We are very grateful to Elisabetta Falcetti, Enrique Mendoza, Jonathan Ostry, Sam Ouliaris, Peter Pedroni, Alessandro Prati, IMF colleagues, participants in an IMF seminar, and especially Ken West and two anonymous referees for useful comments. Giang Do, Sarma Jayanthi, Jungjin Lee, and Fei Liu provided excellent research assistance. We are also indebted to Jean Salvati for writing a STATA routine that performs dynamic OLS. This paper should not be reported as representing the views of the IMF. The views expressed in this paper are those of the authors and do not necessarily represent those of the IMF or IMF policy.
Real Exchange Rates and Fundamentals: A Cross-Country Perspective
Article first published online: 11 JUL 2013
© 2013 International Monetary Fund
Journal of Money, Credit and Banking
Volume 45, Issue 5, pages 845–865, August 2013
How to Cite
RICCI, L. A., MILESI-FERRETTI, G. M. and LEE, J. (2013), Real Exchange Rates and Fundamentals: A Cross-Country Perspective. Journal of Money, Credit and Banking, 45: 845–865. doi: 10.1111/jmcb.12027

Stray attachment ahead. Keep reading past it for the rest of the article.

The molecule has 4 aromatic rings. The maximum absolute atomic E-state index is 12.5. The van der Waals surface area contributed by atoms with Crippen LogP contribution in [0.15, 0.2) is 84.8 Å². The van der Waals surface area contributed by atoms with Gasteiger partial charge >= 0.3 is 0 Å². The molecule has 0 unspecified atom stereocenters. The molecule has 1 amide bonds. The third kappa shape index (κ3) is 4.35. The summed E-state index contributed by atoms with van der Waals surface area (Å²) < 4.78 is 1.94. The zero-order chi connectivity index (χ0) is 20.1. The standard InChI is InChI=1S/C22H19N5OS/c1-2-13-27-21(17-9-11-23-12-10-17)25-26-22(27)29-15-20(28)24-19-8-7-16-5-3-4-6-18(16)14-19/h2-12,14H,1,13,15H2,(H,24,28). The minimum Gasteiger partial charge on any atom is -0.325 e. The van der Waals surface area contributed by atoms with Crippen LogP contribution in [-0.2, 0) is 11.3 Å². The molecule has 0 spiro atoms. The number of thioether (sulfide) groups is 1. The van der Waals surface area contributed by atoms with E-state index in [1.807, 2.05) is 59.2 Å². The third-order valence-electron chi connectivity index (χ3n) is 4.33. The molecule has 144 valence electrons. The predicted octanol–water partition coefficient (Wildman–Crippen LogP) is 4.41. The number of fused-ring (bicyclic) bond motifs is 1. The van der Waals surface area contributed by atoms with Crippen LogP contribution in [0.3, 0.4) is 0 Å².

- Issue published online: 11 JUL 2013
- Article first published online: 11 JUL 2013
- Manuscript Accepted: 28 APR 2011
- Manuscript Received: 11 AUG 2008
- real exchange rate;
- terms of trade;
- Balassa–Samuelson effect
This paper employs newly constructed measures for productivity differentials, external imbalances, and commodity terms of trade to estimate a panel cointegrating relationship between real exchange rates and a set of fundamentals for a sample of 48 industrial countries and emerging markets. It finds evidence of a strong positive relation between the consumer price index-based real exchange rate and commodity terms of trade. The estimated impact of productivity growth differentials between traded and nontraded goods, while statistically significant, is small. Increases in net foreign assets, government consumption, and trade restrictions tend to be associated with appreciating real exchange rates.